In the surf world, the man with the most scars wins. Scars for a surfer are equivalent to decorations for a soldier — visible proof that he’s been through the trenches and is still around to tell about it. And if scars do indeed signify a surfer’s rank, Carlsbad’s Taylor Knox — one of the last ’90s stars to compete for an unbelievable number of years on the World Championship Tour — would be a five-star general. One look at his sunburned frame — and the deep, discolored indentations that line his face and back — and it’s clear that his road to success has been full of potholes, speed bumps and blind curves. But Knox never expected a free ride. As an 8-year-old living in Oxnard, California, the age he decided to become a pro surfer, he realized he couldn’t rely on his God-given talent to take him to the big leagues. Instead, he took the blue-collar approach — hard work, determination and an incessant desire to improve.

As a teen, Knox didn’t exactly light up the amateur ranks. No one would have picked him as a peer leader, especially when he received the news at age 15 that he would have to undergo immediate back surgery. A damaged lumbar vertebra from an old skateboard accident threatened to paralyze him if he didn’t attend to it soon, and doctors told him the surgery might prevent him from surfing again. After six long months in a cocoon-like body cast, Knox proved to the doctors that he would surf again, and that he’d surf the way he’d been visualizing from the discomfort of his couch for the past half-year.

Within months of his first day back in the water, Knox rocketed past the middle of the pack to the top of the ranks in the NSSA Open Season. He became a star member of the NSSA National Team, benefited from expert advice from former California pros David Barr and Witt Rowlett and went on to compete for the United States in the 1990 World Amateur Championships in Japan, finishing fourth — his highly touted teammate, Kelly Slater, finished fifth. In the early ’90s, with a little help from his friend Taylor Steele, maker of a progressive surf video titled Momentum, Knox became known as a key player in a group of fins-free heavy-hitters known as the New School. Along with Slater, Rob Machado, Shane Dorian, Shane Beschen and Ross Williams, Knox was being played up as the official replacement for the ’80s dinosaurs. Knox had his competitive coming-out party at the 1992 Hard Rock World Cup at Sunset, when he won six heats in a row, took out Sunset notables such as Gary Elkerton, Sunny Garcia, Tony Moniz and Vetea David and secured a spot on the 1993 World Championship Tour.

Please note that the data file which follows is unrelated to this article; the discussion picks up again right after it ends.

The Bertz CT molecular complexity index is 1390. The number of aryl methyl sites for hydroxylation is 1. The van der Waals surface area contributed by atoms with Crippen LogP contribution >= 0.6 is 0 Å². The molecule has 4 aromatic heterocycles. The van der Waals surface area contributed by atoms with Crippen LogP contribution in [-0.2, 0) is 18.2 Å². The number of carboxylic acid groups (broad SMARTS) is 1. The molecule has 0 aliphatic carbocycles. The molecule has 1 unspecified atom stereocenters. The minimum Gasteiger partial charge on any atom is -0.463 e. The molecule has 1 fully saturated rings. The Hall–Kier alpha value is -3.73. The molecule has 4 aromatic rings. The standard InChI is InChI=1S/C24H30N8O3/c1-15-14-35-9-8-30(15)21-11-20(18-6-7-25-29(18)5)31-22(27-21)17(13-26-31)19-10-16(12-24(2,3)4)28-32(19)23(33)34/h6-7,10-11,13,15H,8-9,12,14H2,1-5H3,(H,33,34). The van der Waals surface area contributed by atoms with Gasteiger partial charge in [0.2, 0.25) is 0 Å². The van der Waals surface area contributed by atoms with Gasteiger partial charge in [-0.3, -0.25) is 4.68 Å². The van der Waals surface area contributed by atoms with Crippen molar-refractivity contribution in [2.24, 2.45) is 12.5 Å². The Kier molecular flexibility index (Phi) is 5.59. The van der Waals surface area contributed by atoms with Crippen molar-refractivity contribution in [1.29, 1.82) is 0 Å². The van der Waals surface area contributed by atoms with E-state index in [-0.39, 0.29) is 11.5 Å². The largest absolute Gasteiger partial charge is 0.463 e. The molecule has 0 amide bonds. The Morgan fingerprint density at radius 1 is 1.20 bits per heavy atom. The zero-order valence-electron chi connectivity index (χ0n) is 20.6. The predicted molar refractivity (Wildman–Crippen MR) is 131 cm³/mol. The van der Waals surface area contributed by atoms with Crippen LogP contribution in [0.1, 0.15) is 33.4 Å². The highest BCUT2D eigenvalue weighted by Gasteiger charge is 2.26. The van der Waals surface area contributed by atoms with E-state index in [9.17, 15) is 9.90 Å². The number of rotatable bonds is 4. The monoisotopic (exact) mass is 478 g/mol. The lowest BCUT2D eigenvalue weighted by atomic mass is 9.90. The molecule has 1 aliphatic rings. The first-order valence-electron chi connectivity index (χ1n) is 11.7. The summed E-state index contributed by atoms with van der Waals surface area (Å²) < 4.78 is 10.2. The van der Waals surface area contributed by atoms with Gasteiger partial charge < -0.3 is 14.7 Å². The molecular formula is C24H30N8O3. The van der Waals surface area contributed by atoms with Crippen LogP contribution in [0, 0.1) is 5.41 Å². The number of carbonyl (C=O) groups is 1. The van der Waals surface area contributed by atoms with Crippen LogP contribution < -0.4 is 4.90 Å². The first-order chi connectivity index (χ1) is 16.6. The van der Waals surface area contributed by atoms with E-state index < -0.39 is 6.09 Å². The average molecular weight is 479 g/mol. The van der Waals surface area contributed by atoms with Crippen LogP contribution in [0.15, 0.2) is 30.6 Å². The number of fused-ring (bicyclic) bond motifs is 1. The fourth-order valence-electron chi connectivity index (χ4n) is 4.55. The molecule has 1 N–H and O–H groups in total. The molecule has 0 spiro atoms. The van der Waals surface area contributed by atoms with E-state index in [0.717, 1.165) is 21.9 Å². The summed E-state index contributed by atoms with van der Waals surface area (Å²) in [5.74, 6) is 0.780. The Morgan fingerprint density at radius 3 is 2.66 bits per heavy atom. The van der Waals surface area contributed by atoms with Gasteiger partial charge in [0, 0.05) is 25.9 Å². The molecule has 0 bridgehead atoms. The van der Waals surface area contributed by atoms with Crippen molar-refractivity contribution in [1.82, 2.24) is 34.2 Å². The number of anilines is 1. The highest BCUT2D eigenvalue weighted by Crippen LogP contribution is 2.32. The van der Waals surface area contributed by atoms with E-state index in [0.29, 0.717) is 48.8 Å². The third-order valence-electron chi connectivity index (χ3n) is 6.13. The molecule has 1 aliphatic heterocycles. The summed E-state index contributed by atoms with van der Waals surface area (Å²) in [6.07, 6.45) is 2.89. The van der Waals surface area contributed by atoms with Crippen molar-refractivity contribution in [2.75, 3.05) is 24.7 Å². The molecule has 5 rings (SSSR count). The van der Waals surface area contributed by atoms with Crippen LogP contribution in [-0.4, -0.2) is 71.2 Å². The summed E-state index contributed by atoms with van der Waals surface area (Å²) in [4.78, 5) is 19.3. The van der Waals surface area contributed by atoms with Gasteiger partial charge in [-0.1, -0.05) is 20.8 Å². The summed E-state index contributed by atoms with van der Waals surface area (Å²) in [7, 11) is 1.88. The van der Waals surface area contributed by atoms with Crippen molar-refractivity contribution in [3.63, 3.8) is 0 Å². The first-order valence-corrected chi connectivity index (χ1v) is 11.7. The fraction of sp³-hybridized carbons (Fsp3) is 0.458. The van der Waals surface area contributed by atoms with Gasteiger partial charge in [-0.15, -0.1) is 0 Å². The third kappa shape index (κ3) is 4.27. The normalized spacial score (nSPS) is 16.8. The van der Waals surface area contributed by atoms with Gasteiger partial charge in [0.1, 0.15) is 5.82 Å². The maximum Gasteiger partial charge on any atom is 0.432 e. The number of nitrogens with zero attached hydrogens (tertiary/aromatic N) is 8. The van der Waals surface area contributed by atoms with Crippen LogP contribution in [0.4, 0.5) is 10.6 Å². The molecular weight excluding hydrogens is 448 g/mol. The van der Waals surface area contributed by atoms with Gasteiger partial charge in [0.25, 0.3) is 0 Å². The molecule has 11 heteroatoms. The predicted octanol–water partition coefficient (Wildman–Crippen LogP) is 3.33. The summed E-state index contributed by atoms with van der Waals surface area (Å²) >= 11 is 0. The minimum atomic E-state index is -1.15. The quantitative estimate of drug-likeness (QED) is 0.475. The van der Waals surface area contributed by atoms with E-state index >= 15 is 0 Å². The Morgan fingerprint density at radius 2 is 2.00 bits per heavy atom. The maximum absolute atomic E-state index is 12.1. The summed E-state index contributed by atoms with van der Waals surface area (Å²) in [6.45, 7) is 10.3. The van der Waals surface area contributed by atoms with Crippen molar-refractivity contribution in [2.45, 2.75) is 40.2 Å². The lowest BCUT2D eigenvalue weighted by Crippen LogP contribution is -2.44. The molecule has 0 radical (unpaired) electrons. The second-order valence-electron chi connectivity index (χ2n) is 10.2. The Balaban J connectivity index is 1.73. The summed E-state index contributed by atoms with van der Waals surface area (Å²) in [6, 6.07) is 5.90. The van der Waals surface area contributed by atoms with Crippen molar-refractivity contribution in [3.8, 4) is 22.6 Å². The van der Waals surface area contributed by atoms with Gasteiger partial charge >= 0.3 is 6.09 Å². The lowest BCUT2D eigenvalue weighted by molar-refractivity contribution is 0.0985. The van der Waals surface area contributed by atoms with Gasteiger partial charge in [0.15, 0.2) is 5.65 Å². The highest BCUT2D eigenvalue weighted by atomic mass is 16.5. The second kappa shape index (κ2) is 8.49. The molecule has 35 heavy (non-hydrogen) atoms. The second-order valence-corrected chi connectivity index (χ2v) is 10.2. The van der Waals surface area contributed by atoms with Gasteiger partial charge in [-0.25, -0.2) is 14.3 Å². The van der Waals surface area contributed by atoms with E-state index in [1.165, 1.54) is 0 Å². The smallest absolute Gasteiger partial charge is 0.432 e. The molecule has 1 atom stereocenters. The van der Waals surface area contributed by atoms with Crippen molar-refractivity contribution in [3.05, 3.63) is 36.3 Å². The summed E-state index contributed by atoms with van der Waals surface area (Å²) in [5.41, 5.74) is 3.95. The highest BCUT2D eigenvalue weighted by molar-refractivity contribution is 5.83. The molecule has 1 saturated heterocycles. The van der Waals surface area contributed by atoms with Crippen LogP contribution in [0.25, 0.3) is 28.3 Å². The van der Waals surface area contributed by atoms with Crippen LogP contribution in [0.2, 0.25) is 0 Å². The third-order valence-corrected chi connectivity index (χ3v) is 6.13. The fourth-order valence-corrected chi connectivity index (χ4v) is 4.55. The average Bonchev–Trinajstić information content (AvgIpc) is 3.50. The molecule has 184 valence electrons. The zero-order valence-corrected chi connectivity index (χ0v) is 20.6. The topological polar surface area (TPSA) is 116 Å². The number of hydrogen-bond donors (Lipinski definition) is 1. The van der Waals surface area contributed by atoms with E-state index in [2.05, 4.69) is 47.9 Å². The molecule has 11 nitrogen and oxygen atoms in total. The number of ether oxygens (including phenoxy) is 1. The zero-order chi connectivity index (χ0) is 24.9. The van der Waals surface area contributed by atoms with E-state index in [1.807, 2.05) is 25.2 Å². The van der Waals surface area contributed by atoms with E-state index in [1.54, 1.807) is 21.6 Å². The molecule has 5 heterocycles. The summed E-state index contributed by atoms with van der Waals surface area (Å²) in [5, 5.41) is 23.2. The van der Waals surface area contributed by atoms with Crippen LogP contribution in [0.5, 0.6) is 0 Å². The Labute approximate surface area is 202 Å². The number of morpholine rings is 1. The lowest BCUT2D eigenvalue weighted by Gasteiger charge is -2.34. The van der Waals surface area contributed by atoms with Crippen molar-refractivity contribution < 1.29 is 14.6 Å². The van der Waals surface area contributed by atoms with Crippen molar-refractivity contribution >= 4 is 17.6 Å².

Knox’s rise was steady from his rookie year on. He didn’t win many events, but he gained the reputation as a surfer’s surfer — one of the only New School pros who truly buried a rail. His competitive success hit its first crescendo in 1995 and 1996 when he finished fifth and sixth in the world. Then, after a 1999 hiatus, he returned to the tour reinvigorated, reaching fourth in 2001 before see-sawing between the mid-twenties and top 10 through 2009 where, he finished a respectable 12th. Along the way, he also strengthened his starpower in other ways. In February 1998, Knox charged into the spotlight by winning the inaugural K2 Big-Wave Challenge, an event that offered $50,000 to the surfer who caught the biggest wave of the winter and had photographic evidence. Knox unknowingly plunged into the winning wave — a 52-foot behemoth at Todos Santos — during the Reef Big-Wave World Championships. The drop made the tour workhorse an international hero overnight. “I got more publicity for that one wave than Kelly Slater did for any of his world titles,” he later said. Most recently, Knox’s scarred visage has become the face of surfing fitness. Releasing a DVD in 2009 called “Surf Exercises,” he credits its core-strengthening methods and increased flexibility for boosting his surfing performances and lengthening his career. Must do some good. When he returns to competition in 2010, Knox won’t just be the last New Schooler standing besides Slater — he will be the oldest surfer on tour. (Though you’d never tell by looking at him.)